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"Humor, in its most basic form, is a subverted expectation, and the stronger the expectation, the easier it is to subvert."
January 18, 2023
7 Min Read
The Professional is a game about a daring heist. Just climb over the box, sneak through the laser trap, grab a diamond, and get out. The tricky part is that this is a physics game where you have to control the thief’s individual limbs and joints, making for a long, arduous, goofy journey to steal that gem.
Game Developer spoke with Torfi Asgeirsson, developer of this silly thieving game, about exploring the interesting depth of human movement, what thoughts went into choosing the degree of control the players had over the thief’s limbs, and creating a surprising difficulty curve with an innocent-looking set of stairs.
Game Developer: The Professional tasks players with guiding every limb of a burglar on a diamond heist. What inspired this idea for a game?
Torfi Asgeirsson: It started as a submission for a game jam, the theme of which was "lights." I had some ideas about doing something with lasers. Those laser grids you see in heist movies came to mind, and I thought it would be funny to have to navigate those with a physics-based character.
The games of Bennett Foddy are obviously big influences on me. Many people compare this game to QWOP but Getting Over It was more of a direct inspiration. I thought about it a lot as I was working on The Professional. Another game developer I greatly admire, Stephen Lavelle, has made a couple of games with similar characters, You gotta get off the train and Flagstaff. Toribash, a game I find myself constantly trying to remake in some form, was also somewhere in the back of my mind.
You've worked with human movements and the silliness within before (A Firm Handshake, Klifur). What draws you to create games that explore human movement in funny, lighthearted ways? What new thing did you want to explore with The Professional?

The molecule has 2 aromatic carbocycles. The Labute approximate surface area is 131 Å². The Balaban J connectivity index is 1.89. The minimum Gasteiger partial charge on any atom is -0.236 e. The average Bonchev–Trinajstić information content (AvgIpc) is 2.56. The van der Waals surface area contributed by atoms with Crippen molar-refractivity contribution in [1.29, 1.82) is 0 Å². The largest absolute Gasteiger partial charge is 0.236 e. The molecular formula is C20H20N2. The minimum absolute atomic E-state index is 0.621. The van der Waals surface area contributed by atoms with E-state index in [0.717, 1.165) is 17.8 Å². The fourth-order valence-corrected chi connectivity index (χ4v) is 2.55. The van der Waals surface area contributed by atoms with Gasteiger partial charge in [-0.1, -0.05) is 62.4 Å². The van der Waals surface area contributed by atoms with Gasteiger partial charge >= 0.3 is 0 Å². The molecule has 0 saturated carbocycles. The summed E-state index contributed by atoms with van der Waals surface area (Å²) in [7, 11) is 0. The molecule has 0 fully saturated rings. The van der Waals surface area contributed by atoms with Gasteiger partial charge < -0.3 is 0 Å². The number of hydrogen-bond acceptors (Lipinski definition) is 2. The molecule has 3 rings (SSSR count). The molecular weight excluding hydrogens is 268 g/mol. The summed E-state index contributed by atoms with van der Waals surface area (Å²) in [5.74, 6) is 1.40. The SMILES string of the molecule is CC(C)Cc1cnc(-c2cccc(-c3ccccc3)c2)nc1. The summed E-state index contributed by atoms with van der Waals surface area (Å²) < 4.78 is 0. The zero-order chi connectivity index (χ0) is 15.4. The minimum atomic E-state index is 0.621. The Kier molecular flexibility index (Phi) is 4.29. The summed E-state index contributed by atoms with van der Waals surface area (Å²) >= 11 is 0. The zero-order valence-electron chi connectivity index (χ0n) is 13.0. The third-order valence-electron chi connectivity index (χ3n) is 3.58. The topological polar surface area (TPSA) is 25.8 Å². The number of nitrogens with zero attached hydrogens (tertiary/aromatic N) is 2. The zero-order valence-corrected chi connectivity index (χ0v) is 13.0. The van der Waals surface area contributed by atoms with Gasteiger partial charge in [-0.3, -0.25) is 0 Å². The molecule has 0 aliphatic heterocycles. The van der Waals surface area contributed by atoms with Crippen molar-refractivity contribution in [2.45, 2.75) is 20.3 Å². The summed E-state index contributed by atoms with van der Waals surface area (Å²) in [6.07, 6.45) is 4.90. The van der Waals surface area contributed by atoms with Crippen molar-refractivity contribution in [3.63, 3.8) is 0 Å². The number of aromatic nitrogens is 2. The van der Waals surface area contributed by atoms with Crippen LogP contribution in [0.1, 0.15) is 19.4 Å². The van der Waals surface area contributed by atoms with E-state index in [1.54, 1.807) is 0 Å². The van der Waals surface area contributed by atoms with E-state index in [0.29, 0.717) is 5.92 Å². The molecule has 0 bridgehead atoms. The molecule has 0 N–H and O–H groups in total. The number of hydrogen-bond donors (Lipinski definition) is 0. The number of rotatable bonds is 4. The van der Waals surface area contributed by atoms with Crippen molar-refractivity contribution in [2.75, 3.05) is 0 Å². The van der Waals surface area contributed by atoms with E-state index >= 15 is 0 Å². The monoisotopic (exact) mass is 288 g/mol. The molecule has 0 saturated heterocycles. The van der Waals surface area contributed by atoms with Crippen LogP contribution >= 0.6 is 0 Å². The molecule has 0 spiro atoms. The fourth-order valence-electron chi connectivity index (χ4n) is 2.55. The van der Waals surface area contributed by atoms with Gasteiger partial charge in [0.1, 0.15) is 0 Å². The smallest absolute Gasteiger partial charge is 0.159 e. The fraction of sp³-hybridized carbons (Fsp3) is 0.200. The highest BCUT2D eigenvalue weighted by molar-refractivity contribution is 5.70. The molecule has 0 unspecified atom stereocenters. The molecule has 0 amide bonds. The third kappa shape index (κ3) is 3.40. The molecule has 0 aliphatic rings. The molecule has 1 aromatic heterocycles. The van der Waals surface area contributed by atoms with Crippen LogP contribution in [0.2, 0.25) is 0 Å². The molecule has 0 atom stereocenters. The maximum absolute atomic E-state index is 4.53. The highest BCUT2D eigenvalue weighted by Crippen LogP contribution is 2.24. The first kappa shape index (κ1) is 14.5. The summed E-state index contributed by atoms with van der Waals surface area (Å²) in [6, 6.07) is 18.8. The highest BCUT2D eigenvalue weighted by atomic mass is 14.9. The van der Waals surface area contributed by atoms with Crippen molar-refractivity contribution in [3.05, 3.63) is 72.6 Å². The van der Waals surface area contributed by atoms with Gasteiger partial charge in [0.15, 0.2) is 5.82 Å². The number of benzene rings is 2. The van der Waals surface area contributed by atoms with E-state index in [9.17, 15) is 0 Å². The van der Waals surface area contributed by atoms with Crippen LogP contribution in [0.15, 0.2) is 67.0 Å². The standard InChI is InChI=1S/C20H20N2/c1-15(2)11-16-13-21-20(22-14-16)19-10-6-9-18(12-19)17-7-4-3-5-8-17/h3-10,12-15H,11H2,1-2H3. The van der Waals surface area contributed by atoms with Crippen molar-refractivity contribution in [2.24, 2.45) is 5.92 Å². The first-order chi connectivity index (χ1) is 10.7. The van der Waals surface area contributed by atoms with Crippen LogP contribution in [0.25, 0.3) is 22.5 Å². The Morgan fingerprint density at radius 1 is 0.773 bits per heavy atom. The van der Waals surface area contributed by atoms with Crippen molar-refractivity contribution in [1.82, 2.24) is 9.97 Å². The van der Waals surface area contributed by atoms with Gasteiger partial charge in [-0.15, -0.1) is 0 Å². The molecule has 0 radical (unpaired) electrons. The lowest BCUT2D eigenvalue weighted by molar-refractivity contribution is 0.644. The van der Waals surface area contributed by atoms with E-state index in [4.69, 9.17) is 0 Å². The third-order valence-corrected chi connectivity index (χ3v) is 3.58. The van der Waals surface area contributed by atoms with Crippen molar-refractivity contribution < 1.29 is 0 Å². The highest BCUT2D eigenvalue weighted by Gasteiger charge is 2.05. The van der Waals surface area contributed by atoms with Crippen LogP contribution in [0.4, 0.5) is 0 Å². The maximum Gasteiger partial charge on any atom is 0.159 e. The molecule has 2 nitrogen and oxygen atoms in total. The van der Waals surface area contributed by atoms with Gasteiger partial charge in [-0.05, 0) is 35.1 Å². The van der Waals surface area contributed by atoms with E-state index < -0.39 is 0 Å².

I don't remember the exact quote or the context, but I remember hearing Bennett Foddy talk about how much there was to explore within simple movements like walking that most games reduce to a simple button press. I'm definitely drawn to that idea, and I like zooming in on things design-wise.
Both A Firm Handshake and Klifur were, to some extent, built around the interesting movement that arises from the combination of inverse kinematics and physics simulation. A Firm Handshake started as an attempt at doing crowd simulation on top of that, but then I ended up making a handful of scenarios with the player character interacting with a smaller group of characters in the scene. All three of these games could be described as attempts at getting away with not doing any animation, and The Professional is maybe the logical conclusion of that idea. The player has to animate the character entirely themselves. That idea appealed to me.
How did you decide on the control scheme for the game? Why give the player control over the burglar's joints and limbs?
I wanted the player to have very fine-grained control over the angle of each limb. From the beginning, I was envisioning the player carefully inching themselves forward while hovering between the lasers. That was the moment I was focused on creating, so mouse control made sense. Mouse input also makes it so that you have a very wide range of possible movements; you can carefully adjust a limb by a few degrees but also swing hard into the ground and try to launch yourself. I wanted people to be able to experiment with both.
I had some ideas for adding some kind of symmetry mode to let you control left and right limbs at the same time, but in the end, I preferred the simplicity of only letting you move one limb at a time.
What ideas went into the physics of the game to get the most use/silliness out of the joint and limb movement?